A math function table is a table used to plot possible outcomes of a function, which is a kind of rule. The table results can usually be used to plot results on a graph. To fully understand function tables and their purpose, you need to understand functions, and how they relate to variables. Once you understand each piece of the puzzle, mastering functions and function tables will be a snap.
To understand functions, you first need to understand variables. A variable is a value (usually a number) that you don't know or that could be a bunch of different numbers. For example, let's say you just took a test. You're not sure what you got yet, so you refer to your grade only as "x."
A few days later the test gets handed back. You got an 83. In your case, x = 83. For your friend, x might equal 97.
A function is a rule that applies to a variable. Let's say everybody (except your friend) did poorly on the test, and your teacher decides to use a curve to change all the grades. The rule he uses for the curve is to bump everybody's grade up by 3 points. Written as a function, that would look like this:
curve(grade) = grade + 3
Or, in math-speak, you can call the curve "f" (for "function") and grade "x":
f(x) = x + 3
Now you can plug your and your friend's grades into the function to figure out what your new grades will be:
f(83) = 86 f(97) = 100
Function tables are simply lists of possible values of a variable and the function's result. Pictured is a simple function table that lists a series of possible grades in the class and then applies the f(x) = x + 3 function to them.
To create a function table, simply list a bunch of values in the left column. The values can be anything; if you're not given specific values to use, just create your own. Since you'll often be using the data on a function table for graphing (see the next section), when you can choose the values yourself, it's best to use values for "x" that are close to zero: -2, -1, 0, 1, and 2, for example.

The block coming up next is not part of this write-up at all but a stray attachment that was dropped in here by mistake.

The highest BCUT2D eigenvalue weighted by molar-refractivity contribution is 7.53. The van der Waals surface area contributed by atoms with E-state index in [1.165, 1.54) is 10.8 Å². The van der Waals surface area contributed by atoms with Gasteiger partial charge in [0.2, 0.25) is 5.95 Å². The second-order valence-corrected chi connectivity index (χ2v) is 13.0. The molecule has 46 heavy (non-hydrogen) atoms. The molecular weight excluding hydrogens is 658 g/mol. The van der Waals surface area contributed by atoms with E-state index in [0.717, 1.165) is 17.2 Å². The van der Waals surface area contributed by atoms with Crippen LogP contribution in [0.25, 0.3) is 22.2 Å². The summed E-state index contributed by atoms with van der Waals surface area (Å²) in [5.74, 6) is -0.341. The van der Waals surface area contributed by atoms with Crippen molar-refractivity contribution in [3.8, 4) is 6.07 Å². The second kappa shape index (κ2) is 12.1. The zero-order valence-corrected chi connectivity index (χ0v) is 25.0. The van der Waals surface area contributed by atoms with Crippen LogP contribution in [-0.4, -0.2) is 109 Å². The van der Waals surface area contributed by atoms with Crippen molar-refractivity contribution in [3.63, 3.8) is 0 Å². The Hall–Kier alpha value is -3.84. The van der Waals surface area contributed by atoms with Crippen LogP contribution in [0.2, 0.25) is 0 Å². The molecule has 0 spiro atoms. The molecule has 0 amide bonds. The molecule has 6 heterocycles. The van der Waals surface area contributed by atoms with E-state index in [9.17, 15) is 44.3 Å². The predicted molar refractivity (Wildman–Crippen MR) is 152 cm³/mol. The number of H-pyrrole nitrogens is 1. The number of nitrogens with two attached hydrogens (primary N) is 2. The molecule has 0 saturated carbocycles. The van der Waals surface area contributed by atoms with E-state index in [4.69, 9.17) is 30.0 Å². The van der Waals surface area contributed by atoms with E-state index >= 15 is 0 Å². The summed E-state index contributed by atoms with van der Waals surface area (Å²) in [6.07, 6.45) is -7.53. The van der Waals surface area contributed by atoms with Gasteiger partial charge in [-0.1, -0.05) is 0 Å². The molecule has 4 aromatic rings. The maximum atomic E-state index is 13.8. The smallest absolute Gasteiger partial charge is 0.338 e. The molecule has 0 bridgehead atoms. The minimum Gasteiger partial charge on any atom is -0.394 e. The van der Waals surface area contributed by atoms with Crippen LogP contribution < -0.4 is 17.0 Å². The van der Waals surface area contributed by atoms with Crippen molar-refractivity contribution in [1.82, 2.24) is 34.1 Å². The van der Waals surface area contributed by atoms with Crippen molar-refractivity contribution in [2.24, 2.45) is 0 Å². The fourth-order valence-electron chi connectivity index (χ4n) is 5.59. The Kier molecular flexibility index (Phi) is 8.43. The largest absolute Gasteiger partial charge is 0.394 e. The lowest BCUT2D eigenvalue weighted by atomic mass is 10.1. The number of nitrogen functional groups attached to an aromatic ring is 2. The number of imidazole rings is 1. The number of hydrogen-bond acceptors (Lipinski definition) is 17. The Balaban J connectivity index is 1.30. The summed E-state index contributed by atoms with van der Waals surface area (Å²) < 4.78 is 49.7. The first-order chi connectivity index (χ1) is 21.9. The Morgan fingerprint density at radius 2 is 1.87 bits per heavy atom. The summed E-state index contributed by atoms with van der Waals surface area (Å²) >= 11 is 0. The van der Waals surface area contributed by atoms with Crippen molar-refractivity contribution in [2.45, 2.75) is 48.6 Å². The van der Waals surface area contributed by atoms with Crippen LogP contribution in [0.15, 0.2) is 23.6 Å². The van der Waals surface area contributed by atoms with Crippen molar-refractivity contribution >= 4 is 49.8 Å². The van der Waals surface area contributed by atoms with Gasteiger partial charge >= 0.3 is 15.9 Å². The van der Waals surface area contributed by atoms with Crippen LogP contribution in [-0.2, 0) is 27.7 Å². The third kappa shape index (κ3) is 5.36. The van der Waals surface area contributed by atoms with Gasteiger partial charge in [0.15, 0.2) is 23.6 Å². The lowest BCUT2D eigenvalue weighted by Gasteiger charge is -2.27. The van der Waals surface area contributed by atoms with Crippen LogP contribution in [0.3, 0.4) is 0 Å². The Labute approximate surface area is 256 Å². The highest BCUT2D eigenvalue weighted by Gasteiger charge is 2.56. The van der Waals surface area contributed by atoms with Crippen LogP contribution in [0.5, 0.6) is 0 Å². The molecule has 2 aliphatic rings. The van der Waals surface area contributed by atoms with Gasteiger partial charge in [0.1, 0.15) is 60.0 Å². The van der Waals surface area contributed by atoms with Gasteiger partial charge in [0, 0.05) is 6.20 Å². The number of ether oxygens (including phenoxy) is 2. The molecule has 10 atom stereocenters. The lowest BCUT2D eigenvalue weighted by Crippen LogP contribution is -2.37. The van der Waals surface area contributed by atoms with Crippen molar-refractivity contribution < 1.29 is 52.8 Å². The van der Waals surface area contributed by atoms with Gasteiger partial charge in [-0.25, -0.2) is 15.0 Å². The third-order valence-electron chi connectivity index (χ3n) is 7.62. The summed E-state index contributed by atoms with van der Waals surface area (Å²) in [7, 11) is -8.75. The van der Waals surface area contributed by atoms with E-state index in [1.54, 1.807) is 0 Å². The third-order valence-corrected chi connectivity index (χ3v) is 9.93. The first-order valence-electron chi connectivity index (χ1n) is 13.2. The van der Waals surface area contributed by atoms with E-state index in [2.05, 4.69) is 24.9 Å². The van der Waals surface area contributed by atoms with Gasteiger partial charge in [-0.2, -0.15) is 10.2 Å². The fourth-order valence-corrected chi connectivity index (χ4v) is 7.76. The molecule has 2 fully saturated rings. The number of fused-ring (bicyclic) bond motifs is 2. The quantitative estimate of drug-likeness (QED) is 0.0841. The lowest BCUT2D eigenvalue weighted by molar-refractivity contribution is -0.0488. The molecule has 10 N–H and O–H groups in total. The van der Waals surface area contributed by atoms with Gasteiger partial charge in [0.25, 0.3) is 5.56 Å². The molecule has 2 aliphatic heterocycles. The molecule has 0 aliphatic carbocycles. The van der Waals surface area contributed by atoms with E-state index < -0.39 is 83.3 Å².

Graphing Function Tables
The purpose of creating functions is usually to plot a graph. When you plot a graph, the "x" values will be where a point exists on the x-axis (the horizontal axis), while the "f(x)" values will be where a point exists on the y-axis (vertical). To illustrate this point, the accompanying picture displays a graph plotted using the information in the function table above.
On the graph, the original grades appear on the x-axis, and are matched to the curved grades that appear on the y-axis. Sometimes graphs can convey information that wasn't apparent before. For example, in this case, the graph proves that the grading curve was fair: no grade was raised disproportionately to any other grade. f(x) = x + 3 is obviously a very simple function, but with more advanced functions, the information might not be so obvious.
Domain and Range
When dealing with functions and plotting graphs, two important vocabulary terms to remember are "domain" and "range." "Domain" refers to the "x" value, and "range" refers to the "y" or "f(x)" value.
For example, in the function table above, the left column could be labeled "Domain" and the right column could be labeled "Range." In the graph above, the x-axis displays the domain values, while the y-axis displays the range values.
Michael Dance is a freelance writer and the owner of MovieCultists.com. As a film critic for TheCinemaSource.com he has been quoted by RottenTomatoes.com and in national ad campaigns. He graduated from NYU's Tisch School of the Arts in 2007 and currently lives in Washington D.C.